Hand-pulled, limited-edition linocut. All subjects printed on paper measuring 13 x 20 inches (except where noted), signed, dated, titled, and numbered by Henry Evans.

  • Flowers - 2018
  • moreFlowers_316_Dahlia_lrg

    316 Dahlia

    Drawn on January 25, 1976 during a stay at Brown’s Hotel in London. The genus Dahlia was named for Andreas Dahl, one of the Swedish pupils of Linnaeus. The plants, like so many others of exotic and beautiful demeanor, are of Mexican origin (and some species from Guatemala). First grown in England in the late 18th century and first noticed by the hybridizes in the early 19th, now the forms number in the thousands and there is no end in sight.
    —Henry Evans 245 copies were printed and sell for $300.00 each.
  • moreFlowers_475_Brodiaea-&-Calochortus_lrg

    475 Brodiaea and Calochortus

    Triteleia laxa (formerly Brodiaea laxa) and Calochortus luteus. Drawn at Jasper Ridge, Stanford University's Biological Preserve. —Henry Evans
    290 copies were printed and sell for $200.00 each.
  • moreFlowers_477_Daisies_lrg

    476/477 Daisies

    Chrysanthemum leucanthemum. Drawn at home in the Napa Valley. I've often wondered where the idea for the daisy chain came from, and likewise the little circle of daisies woven together to be worn as a crown. It must have been the daisy that was the original "loves me, loves me not" flower. How far back into unrecorded time must we go to learn when the daisy first became the "love flower"? Before the Druids? Would it be more plausible to think of daisies as the "love flower" beginning with Ophelia, Desdemona, and Juliet? I've always felt that, like the lily of the valley, this kind of daisy is one of the quintessential flowers. —Henry Evans
    270 copies were printed in monochrome green (not shown) and sell for $50.00 each. 275 copies were printed as shown and sell for $100.00 each.
    Print Options
  • moreFlowers_518_Christmas-Cactus_lrg

    518 Cactus

    Probably Schlumbergera truncata. This plant is commonly called "Christmas cactus." The drawing was made at home. It is a detail from a very large hanging specimen, about forty inches across, that blooms erratically. It may be that my strange watering schedule is not just right, but, somehow, flowers appear in profusion several times during the year. —Henry Evans
    170 copies were printed and sell for $100.00 each.
  • moreFlowers_556_Clintonia_lrg

    556 Clintonia

    Clintonia andrewsiana. I made the drawing at Sam MacDonald County Park in San Mateo County, California. This striking California native ranges from Monterey County to Del Norte County. It thrives in the redwood forests and in similar habitats. There is such a lovely contrast between the seemingly heavy and pendulous leaves and the slender, delicate stalk, with its umbels of bright little flowers. It provides a nice little splash of bright color in the deep woods. —Henry Evans
    120 copies were printed and sell for $100.00 each.
  • moreFlowers_562_Asters_lrg

    562 Asters

    There are hundreds of species in the genus Aster and countless hybrids, so I would only be making a wild guess if I were to try to put a name to this one. The drawing was made at home, from flowers purchased from a street vendor in San Francisco. Of all the species of asters described in Hortus Third, only one appears to be South American. All the others listed are native to North America and Eurasia. The aster has a myriad of common names, and some of the more charming are Michaelmas daisy, starwort, and frost flower. —Henry Evans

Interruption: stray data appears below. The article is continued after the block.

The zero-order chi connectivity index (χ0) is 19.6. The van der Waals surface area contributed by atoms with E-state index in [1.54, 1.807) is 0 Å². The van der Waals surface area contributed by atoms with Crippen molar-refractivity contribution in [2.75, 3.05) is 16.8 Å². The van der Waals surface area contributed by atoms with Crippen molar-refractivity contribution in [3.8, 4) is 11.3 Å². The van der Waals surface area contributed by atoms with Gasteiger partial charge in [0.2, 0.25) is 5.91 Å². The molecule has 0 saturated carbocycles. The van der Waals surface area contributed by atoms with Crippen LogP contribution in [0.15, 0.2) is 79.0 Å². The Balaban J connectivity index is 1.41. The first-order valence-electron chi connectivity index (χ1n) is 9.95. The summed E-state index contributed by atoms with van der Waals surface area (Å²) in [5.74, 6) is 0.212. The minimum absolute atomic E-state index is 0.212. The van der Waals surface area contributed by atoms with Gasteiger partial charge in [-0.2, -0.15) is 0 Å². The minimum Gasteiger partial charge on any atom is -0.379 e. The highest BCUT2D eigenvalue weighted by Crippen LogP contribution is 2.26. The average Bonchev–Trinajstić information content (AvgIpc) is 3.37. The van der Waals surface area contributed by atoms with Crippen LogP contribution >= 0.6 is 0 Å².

140 copies were printed and sell for $150.00 each.
  • moreFlowers_584_Yellow-Lupin_lrg

    584 Lupine

    This is the yellow lupine of the central and north-central California coast, probably Lupinus arboreus. The drawing was made on the beach at Van Damme State Park in Mendocino County, California. It was the kind of day no one could fault—not too cold, not too hot. The sky was crystal clear and the air was embroidered with the cries of seabirds. —Henry Evans
    125 copies were printed and sell for $100.00 each.
  • moreFlowers_622_Violets_lrg

    622 Violets

    Viola sororia. I drew these violets at the beautiful Morton Arboretum in Lisle, Illinois. Along with the rose, the violet is among the most familiar and dearly beloved of our garden flowers. The Romans made a much admired wine from violet flowers, and the violet perfume of Parma has been coveted for centuries. Napoleon liked to give violets to his lady friends, and candied violets from France are a sweet in good taste to this day. —Henry Evans
    103 copies were printed and sell for $200.00 each.
  • moreFlowers_623_Oriental_Poppy_lrg

    623 Oriental Poppy

    Papaver orientale. Of the fifty or so Papaver species, most are native to the Old World, but a few are indigenous to western North America. The so-called oriental poppy is native to southwest Asia, but it has been befriended by European and American gardeners. The large size and bright colors make it an extremely decorative plant—and, obviously, a great favorite of mine. —Henry Evans
    94 copies were printed and sell for $300.00 each.
  • moreFlowers_628_Pasque-Flower

    628 Pasque Flower

    Anemone patens. Henry made the original drawing at the University of Montana in Missoula. Also called prairie anemone, the pasque flower is the state flower of South Dakota. —Marsha Onomiya Evans
    128 Copies were printed in 1989 and sell for $150.00 each.